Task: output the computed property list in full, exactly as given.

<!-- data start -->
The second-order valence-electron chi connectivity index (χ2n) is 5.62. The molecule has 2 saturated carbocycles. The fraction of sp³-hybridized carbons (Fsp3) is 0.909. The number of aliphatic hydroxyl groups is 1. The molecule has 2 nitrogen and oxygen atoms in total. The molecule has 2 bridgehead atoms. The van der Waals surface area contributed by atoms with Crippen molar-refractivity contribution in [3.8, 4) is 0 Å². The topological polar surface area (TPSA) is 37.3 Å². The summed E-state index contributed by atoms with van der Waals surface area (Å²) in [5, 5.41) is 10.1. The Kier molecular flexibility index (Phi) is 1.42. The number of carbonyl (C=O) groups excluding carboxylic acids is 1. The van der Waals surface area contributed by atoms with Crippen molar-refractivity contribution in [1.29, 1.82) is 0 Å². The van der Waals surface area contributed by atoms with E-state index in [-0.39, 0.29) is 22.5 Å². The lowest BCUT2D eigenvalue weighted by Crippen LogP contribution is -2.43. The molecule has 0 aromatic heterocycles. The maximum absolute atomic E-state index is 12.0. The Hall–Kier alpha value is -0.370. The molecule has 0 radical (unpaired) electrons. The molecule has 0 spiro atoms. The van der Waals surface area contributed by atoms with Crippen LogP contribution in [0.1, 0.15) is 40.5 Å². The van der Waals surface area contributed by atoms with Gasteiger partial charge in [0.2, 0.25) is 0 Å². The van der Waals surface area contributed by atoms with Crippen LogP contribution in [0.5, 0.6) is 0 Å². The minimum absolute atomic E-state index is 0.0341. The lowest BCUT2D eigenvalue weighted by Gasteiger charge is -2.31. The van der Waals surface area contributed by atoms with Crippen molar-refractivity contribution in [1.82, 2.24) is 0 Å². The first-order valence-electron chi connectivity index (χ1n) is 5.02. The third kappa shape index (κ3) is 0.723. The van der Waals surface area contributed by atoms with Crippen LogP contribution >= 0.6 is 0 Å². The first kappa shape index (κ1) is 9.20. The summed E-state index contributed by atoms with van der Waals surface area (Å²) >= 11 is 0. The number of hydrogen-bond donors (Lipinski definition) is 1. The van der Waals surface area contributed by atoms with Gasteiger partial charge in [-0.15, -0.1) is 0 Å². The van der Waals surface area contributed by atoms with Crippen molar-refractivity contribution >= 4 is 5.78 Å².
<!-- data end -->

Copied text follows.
The second-order valence-electron chi connectivity index (χ2n) is 5.62. The molecule has 2 saturated carbocycles. The fraction of sp³-hybridized carbons (Fsp3) is 0.909. The number of aliphatic hydroxyl groups is 1. The molecule has 2 nitrogen and oxygen atoms in total. The molecule has 2 bridgehead atoms. The van der Waals surface area contributed by atoms with Crippen molar-refractivity contribution in [3.8, 4) is 0 Å². The topological polar surface area (TPSA) is 37.3 Å². The summed E-state index contributed by atoms with van der Waals surface area (Å²) in [5, 5.41) is 10.1. The Kier molecular flexibility index (Phi) is 1.42. The number of carbonyl (C=O) groups excluding carboxylic acids is 1. The van der Waals surface area contributed by atoms with Crippen molar-refractivity contribution in [1.29, 1.82) is 0 Å². The van der Waals surface area contributed by atoms with E-state index in [-0.39, 0.29) is 22.5 Å². The lowest BCUT2D eigenvalue weighted by Crippen LogP contribution is -2.43. The molecule has 0 aromatic heterocycles. The maximum absolute atomic E-state index is 12.0. The Hall–Kier alpha value is -0.370. The molecule has 0 radical (unpaired) electrons. The molecule has 0 spiro atoms. The van der Waals surface area contributed by atoms with Crippen LogP contribution in [0.1, 0.15) is 40.5 Å². The van der Waals surface area contributed by atoms with Gasteiger partial charge in [0.2, 0.25) is 0 Å². The van der Waals surface area contributed by atoms with Crippen LogP contribution in [0.5, 0.6) is 0 Å². The minimum absolute atomic E-state index is 0.0341. The lowest BCUT2D eigenvalue weighted by Gasteiger charge is -2.31. The van der Waals surface area contributed by atoms with Crippen molar-refractivity contribution in [1.82, 2.24) is 0 Å². The first-order valence-electron chi connectivity index (χ1n) is 5.02. The third kappa shape index (κ3) is 0.723. The van der Waals surface area contributed by atoms with Crippen LogP contribution >= 0.6 is 0 Å². The first kappa shape index (κ1) is 9.20. The summed E-state index contributed by atoms with van der Waals surface area (Å²) >= 11 is 0. The number of hydrogen-bond donors (Lipinski definition) is 1. The van der Waals surface area contributed by atoms with Gasteiger partial charge in [-0.15, -0.1) is 0 Å². The van der Waals surface area contributed by atoms with Crippen molar-refractivity contribution >= 4 is 5.78 Å².